Now, if you believe that Terrence Crutcher was innocent and that Tulsa Police Officer Betty Shelby should be held accountable and that justice should be served. Have this question for you: Did you forget that justice has already been served on the Cross?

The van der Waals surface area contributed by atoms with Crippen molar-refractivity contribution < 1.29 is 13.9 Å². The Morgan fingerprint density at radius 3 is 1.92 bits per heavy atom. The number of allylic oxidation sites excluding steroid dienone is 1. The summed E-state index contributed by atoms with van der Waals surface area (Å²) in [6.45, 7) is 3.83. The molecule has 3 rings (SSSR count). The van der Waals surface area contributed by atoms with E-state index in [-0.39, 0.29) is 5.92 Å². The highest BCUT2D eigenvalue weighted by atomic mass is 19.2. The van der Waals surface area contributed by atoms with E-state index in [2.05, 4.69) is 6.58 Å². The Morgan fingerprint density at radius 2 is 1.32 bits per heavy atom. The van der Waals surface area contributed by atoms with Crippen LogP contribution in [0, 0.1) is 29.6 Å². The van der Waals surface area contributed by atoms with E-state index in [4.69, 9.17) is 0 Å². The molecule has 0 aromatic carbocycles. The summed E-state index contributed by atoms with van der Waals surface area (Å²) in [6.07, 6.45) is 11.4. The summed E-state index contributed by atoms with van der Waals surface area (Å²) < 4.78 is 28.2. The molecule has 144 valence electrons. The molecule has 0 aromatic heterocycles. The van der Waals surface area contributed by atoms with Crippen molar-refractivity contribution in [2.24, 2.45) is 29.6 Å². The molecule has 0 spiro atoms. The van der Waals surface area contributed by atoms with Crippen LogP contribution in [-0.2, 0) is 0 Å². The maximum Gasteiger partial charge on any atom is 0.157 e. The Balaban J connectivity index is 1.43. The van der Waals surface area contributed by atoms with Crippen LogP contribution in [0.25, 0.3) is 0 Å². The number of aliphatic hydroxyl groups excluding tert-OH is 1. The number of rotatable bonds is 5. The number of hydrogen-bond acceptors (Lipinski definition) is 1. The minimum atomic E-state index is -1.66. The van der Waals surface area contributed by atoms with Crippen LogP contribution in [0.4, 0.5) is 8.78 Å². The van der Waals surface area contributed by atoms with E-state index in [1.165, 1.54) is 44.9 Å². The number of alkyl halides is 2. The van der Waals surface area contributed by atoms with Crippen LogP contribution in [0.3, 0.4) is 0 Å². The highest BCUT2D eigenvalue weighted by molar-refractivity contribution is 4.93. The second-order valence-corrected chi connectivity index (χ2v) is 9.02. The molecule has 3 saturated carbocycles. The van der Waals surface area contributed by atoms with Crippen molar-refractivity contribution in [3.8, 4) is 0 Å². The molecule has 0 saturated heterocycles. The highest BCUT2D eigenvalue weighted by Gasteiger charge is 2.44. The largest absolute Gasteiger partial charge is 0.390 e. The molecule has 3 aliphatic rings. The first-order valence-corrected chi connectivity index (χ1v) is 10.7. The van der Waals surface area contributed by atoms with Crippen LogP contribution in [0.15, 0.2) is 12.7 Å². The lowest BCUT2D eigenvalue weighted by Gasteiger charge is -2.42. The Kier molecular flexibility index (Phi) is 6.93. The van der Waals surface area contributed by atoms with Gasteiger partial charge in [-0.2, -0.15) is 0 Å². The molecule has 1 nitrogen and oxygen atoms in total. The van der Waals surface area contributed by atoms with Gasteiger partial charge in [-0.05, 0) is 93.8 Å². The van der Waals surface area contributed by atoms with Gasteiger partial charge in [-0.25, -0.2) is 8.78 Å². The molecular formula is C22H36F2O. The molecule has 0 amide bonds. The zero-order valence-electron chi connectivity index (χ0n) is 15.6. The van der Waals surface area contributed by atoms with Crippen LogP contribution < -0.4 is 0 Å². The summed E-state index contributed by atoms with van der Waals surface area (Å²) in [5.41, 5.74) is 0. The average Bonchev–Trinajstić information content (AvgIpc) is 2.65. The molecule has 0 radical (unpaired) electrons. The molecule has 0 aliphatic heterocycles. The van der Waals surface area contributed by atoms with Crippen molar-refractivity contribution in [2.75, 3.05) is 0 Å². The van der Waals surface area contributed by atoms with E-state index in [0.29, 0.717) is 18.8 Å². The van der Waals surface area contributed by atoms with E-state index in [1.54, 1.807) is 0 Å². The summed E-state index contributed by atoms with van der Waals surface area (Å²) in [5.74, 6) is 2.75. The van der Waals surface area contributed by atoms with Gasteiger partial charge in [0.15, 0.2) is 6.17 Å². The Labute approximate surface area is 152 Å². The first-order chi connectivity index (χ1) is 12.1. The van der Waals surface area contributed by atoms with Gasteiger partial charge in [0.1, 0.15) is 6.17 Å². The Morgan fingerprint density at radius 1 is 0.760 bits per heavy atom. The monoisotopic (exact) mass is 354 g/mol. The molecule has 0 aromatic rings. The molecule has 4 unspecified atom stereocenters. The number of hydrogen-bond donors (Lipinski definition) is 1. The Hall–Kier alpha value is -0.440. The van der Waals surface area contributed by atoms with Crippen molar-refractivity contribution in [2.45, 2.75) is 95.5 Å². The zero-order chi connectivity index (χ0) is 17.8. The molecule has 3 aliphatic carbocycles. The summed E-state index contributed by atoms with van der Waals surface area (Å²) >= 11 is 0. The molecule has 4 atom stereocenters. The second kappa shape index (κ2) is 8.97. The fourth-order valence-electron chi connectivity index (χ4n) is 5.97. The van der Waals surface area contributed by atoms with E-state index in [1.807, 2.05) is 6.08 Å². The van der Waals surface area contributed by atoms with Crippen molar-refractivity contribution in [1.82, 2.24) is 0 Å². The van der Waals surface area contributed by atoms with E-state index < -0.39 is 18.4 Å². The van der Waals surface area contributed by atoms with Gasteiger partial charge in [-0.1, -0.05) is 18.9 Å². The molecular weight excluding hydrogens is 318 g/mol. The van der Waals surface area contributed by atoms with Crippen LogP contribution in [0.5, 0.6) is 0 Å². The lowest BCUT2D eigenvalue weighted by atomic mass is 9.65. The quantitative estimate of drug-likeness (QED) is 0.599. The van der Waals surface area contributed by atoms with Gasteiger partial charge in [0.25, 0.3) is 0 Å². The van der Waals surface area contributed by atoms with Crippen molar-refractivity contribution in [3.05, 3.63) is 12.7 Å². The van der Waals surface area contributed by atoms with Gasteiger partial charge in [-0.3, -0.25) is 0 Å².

I once had a dream that my parents were being maliciously tortured. As I was watching this, I could just feel this hateful rage erupting inside of me. I wanted to protect my parents, I wanted to be violent, I cursed at the criminals and demanded that there be justice. Immediately in my dream, the Holy Spirit showed me a vision of the cross and all that anger just disappeared. I realized that on the cross Christ became my parent’s murderers and He became their torturers. He unjustly served their just punishment for them on the cross, because of His great love for them. How could I still be angry towards them? How could I still demand that they suffer for their actions, that they face judgment, when their crimes have already been judged and served. If they were to turn to Christ in repentance, He would receive them just as He has received me.